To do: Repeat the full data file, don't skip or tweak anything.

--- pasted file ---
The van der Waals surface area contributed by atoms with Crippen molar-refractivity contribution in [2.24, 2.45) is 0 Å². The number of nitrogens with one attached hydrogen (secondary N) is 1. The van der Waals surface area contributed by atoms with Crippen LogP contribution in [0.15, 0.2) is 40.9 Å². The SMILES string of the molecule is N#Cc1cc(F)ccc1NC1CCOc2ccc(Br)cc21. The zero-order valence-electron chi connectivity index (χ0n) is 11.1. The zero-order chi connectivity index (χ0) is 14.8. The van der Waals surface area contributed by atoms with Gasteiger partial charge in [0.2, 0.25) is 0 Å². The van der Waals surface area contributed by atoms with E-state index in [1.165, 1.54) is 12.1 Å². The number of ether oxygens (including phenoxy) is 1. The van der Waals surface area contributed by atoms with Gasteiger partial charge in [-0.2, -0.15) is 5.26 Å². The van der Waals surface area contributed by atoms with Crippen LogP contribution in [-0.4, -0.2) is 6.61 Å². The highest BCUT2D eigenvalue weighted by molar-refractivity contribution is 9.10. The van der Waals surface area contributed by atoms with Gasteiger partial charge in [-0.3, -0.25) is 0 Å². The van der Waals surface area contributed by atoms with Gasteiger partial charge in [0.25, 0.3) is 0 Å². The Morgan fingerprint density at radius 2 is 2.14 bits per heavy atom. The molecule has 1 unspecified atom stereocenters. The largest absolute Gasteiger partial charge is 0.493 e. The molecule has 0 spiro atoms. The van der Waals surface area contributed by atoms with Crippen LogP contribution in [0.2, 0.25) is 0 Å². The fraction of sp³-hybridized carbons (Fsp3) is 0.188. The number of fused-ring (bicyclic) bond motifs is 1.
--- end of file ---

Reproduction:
The van der Waals surface area contributed by atoms with Crippen molar-refractivity contribution in [2.24, 2.45) is 0 Å². The number of nitrogens with one attached hydrogen (secondary N) is 1. The van der Waals surface area contributed by atoms with Crippen LogP contribution in [0.15, 0.2) is 40.9 Å². The SMILES string of the molecule is N#Cc1cc(F)ccc1NC1CCOc2ccc(Br)cc21. The zero-order valence-electron chi connectivity index (χ0n) is 11.1. The zero-order chi connectivity index (χ0) is 14.8. The van der Waals surface area contributed by atoms with Gasteiger partial charge in [0.2, 0.25) is 0 Å². The van der Waals surface area contributed by atoms with E-state index in [1.165, 1.54) is 12.1 Å². The number of ether oxygens (including phenoxy) is 1. The van der Waals surface area contributed by atoms with Gasteiger partial charge in [-0.2, -0.15) is 5.26 Å². The van der Waals surface area contributed by atoms with Crippen LogP contribution in [-0.4, -0.2) is 6.61 Å². The highest BCUT2D eigenvalue weighted by molar-refractivity contribution is 9.10. The van der Waals surface area contributed by atoms with Gasteiger partial charge in [-0.3, -0.25) is 0 Å². The van der Waals surface area contributed by atoms with Gasteiger partial charge in [0.25, 0.3) is 0 Å². The Morgan fingerprint density at radius 2 is 2.14 bits per heavy atom. The molecule has 1 unspecified atom stereocenters. The largest absolute Gasteiger partial charge is 0.493 e. The molecule has 0 spiro atoms. The van der Waals surface area contributed by atoms with Crippen LogP contribution in [0.2, 0.25) is 0 Å². The fraction of sp³-hybridized carbons (Fsp3) is 0.188. The number of fused-ring (bicyclic) bond motifs is 1.